By Ray Stern
By Ray Stern
By New Times
By Amy Silverman
By Stephen Lemons
By Stephen Lemons
By Monica Alonzo
By Chris Parker
Is there something wrong with this story? Something that's, oh, I don't know, perhaps just a wee bit utterly ridiculous? You bet there is. But if you've read the papers recently, you'll know that police and zoning officials in Tempe took it all pretty darn seriously, responding to complaints about the Get-Acquainted Social Club (who couldn't see through a subversive name like that!), which opened its friendly doors some six weeks ago.
But now they are closed. Closed on the big "Main Room" full of thrift-store couches, lamps, coffee tables and starving-artists-quality work on the walls. Closed on the "Aerobics Room," featuring a treadmill and a couple stationary bikes, closed on the wide and airy "Ballroom," closed on the "TV Room," and, alas, closed on the so-called "Orgy Room."
Not as a result of any alleged lascivious high jinks, but because of zoning problems. See, it's not illegal to open a private club where members pay dues, show up and perform exciting, nasty acts upon one another. But a "sexual encounter center" can exist only in a properly zoned area.
Not to imply that GASC was anything of the sort--undercover cops saw no sex acts whatsoever, no one has been charged with any crime. It's just that in the eyes of the authorities, what was allegedly going on at the club did not match what Donna and LaMonte Githens applied for on their permit.
Oh, yeah. Donna, 69, and LaMonte, 81, are the couple behind this controversial scene. And since the cinder-block walls of the lodge can't talk--and don't you wish they could?--we'll head down to the Get-Acquainted to do just that.
That's LaMonte over there sprawled out on the long couch. He wears his red jumpsuit, has a full head of hair slicked back and is in his 67th year of puffing on nonfilter Camels. He likes to be called "Monty"; Monty of the razor-sharp wit, ex-professional gambler, ex-Hollywood actor. The last, of course, was a short-lived deal that began in 1935--"They starved me out after two and a half years. I realize now how stupid I was, but at the time I thought I was as good as Gable!"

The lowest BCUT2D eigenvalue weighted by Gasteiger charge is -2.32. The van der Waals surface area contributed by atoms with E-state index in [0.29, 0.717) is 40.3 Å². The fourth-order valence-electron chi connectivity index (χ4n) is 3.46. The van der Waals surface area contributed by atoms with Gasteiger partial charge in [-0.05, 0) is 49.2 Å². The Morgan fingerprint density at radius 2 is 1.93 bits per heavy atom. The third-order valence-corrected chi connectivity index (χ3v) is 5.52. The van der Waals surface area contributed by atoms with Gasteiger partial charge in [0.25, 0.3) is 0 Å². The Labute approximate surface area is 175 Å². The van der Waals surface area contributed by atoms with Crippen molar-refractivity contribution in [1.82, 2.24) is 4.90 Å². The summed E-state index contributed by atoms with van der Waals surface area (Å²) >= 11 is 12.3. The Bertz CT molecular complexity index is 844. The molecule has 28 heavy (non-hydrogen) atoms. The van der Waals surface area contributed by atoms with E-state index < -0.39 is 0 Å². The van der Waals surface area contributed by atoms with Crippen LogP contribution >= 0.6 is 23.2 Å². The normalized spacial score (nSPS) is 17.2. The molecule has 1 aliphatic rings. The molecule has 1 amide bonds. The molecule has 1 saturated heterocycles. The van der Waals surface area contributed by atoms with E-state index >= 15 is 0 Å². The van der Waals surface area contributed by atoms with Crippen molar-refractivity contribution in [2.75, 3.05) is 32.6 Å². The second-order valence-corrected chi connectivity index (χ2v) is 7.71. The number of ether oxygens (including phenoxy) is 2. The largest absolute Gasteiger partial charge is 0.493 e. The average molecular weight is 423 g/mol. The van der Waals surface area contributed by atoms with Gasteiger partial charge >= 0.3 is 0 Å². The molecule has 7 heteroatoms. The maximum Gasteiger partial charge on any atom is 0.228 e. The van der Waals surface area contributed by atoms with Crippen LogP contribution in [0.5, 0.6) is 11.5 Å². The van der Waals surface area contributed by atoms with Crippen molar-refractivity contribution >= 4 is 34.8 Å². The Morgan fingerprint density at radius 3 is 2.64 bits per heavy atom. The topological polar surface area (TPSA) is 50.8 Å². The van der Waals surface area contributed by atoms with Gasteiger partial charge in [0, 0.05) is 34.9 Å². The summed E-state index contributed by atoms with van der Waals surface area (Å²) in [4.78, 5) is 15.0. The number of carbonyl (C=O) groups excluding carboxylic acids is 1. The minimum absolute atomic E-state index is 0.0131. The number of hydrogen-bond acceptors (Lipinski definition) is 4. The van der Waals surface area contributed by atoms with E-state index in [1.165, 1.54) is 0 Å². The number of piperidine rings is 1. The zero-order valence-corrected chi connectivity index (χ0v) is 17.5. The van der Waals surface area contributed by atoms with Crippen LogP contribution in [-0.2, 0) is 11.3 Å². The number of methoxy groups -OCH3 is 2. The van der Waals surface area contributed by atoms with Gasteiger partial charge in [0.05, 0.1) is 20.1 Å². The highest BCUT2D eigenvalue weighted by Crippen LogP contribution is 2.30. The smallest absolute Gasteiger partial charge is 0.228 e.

He's a rogue, a charming devil, likes the ladies and isn't afraid to let passionate compliments to the female gender slip out in wonderfully horrible un-PC fashion. Can this guy actually be 81?
Yes, Donna will tell you; she's fondly sick of people telling him he looks like he's 51. She's here at the club, too, cracking up, tossing in barbs and insights, a Minnesota girl who clearly gets a kick out of her husband. Even when he starts describing the physical attributes of various female media personalities he's encountered since Acquainted-gate began.
"Oh, that one gal, she was a hell of a gal, she'd a been a member of the club, if it'd a been a whorehouse!" exclaims Monty. "What was her name--oh, yeah, Donna Rossi. She laughed like hell when I told her that."
Now here's Monty's side of the story:
"This club was exactly what we applied for on our permit; it was a social club for mature adults. And we have lived very closely to our prospectus, the only difference being that we have a neighbor that seems to resent our being here. The reason being that she is trying to improve the neighborhood, and she thought that because we had single men and single women and couples that we must be doing something that she didn't want in the neighborhood. This woman has a lot of political clout and therefore she made an effort to call the Tribune and the city and told them she suspected we were running a whorehouse. And I was very much offended by that particular term, because that's the last thing we were doing."
So what were you doing, Monty?
"We were simply supplying a place where people could come and meet, get acquainted--just as the name implies--the Get-Acquainted Social Club. We had picnics, barbecues, dances, parties, we had an ongoing bridge tournament, and such things as that."
Tempe police Sergeant Toby Dyas confirms that the complaining "neighbor" is "from the bowling alley" next door, Tempe Bowl. Dyas says there were reports of nonbowling women--suspicious-looking ladies who might have emerged from the club after an intense session of getting acquainted--using bowler-only rest rooms.
Terry Mullens, deputy director of Tempe's Community Development Department (the zoning-permit people) adds to the tale: "The neighbors, who actually supported that [social club permit] request, complained that when they went in there to welcome them to the neighborhood, it appeared to them as though it was something quite different from that. It smacked of a place for sexual encounters. The police went out there and filed a report that it appeared to them that there were sexual encounters occurring."